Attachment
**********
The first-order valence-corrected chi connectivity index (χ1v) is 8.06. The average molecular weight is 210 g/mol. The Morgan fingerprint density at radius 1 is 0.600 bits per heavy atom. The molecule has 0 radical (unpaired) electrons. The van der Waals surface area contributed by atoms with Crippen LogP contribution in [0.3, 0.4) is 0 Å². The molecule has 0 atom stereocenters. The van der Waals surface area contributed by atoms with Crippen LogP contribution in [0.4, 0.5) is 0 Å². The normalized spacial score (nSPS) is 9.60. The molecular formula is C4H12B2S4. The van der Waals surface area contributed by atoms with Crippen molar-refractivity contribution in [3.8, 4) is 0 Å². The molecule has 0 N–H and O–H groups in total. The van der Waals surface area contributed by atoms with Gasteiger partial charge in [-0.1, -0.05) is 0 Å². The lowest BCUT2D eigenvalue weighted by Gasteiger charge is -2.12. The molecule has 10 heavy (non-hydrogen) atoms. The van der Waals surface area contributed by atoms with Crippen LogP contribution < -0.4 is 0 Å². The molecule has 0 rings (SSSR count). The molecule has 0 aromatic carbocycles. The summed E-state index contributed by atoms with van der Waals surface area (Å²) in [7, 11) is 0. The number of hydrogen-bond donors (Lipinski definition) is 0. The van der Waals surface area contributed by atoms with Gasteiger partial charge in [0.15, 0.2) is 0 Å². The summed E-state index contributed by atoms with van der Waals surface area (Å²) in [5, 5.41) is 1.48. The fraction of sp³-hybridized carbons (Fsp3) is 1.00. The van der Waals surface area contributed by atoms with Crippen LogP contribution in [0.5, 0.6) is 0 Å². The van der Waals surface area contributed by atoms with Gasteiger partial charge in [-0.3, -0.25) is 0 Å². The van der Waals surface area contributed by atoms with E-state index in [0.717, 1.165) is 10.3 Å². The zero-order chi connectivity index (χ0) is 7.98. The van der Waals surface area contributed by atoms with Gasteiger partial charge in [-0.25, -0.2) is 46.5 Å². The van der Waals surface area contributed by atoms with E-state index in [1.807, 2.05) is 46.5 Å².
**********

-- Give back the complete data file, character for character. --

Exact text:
The first-order valence-corrected chi connectivity index (χ1v) is 8.06. The average molecular weight is 210 g/mol. The Morgan fingerprint density at radius 1 is 0.600 bits per heavy atom. The molecule has 0 radical (unpaired) electrons. The van der Waals surface area contributed by atoms with Crippen LogP contribution in [0.3, 0.4) is 0 Å². The molecule has 0 atom stereocenters. The van der Waals surface area contributed by atoms with Crippen LogP contribution in [0.4, 0.5) is 0 Å². The normalized spacial score (nSPS) is 9.60. The molecular formula is C4H12B2S4. The van der Waals surface area contributed by atoms with Crippen molar-refractivity contribution in [3.8, 4) is 0 Å². The molecule has 0 N–H and O–H groups in total. The van der Waals surface area contributed by atoms with Gasteiger partial charge in [-0.1, -0.05) is 0 Å². The lowest BCUT2D eigenvalue weighted by Gasteiger charge is -2.12. The molecule has 10 heavy (non-hydrogen) atoms. The van der Waals surface area contributed by atoms with Crippen LogP contribution < -0.4 is 0 Å². The molecule has 0 rings (SSSR count). The molecule has 0 aromatic carbocycles. The summed E-state index contributed by atoms with van der Waals surface area (Å²) in [7, 11) is 0. The number of hydrogen-bond donors (Lipinski definition) is 0. The van der Waals surface area contributed by atoms with Gasteiger partial charge in [0.15, 0.2) is 0 Å². The summed E-state index contributed by atoms with van der Waals surface area (Å²) in [5, 5.41) is 1.48. The fraction of sp³-hybridized carbons (Fsp3) is 1.00. The van der Waals surface area contributed by atoms with Crippen LogP contribution in [0.5, 0.6) is 0 Å². The van der Waals surface area contributed by atoms with Gasteiger partial charge in [-0.3, -0.25) is 0 Å². The van der Waals surface area contributed by atoms with E-state index in [0.717, 1.165) is 10.3 Å². The zero-order chi connectivity index (χ0) is 7.98. The van der Waals surface area contributed by atoms with Gasteiger partial charge in [-0.25, -0.2) is 46.5 Å². The van der Waals surface area contributed by atoms with E-state index in [1.807, 2.05) is 46.5 Å².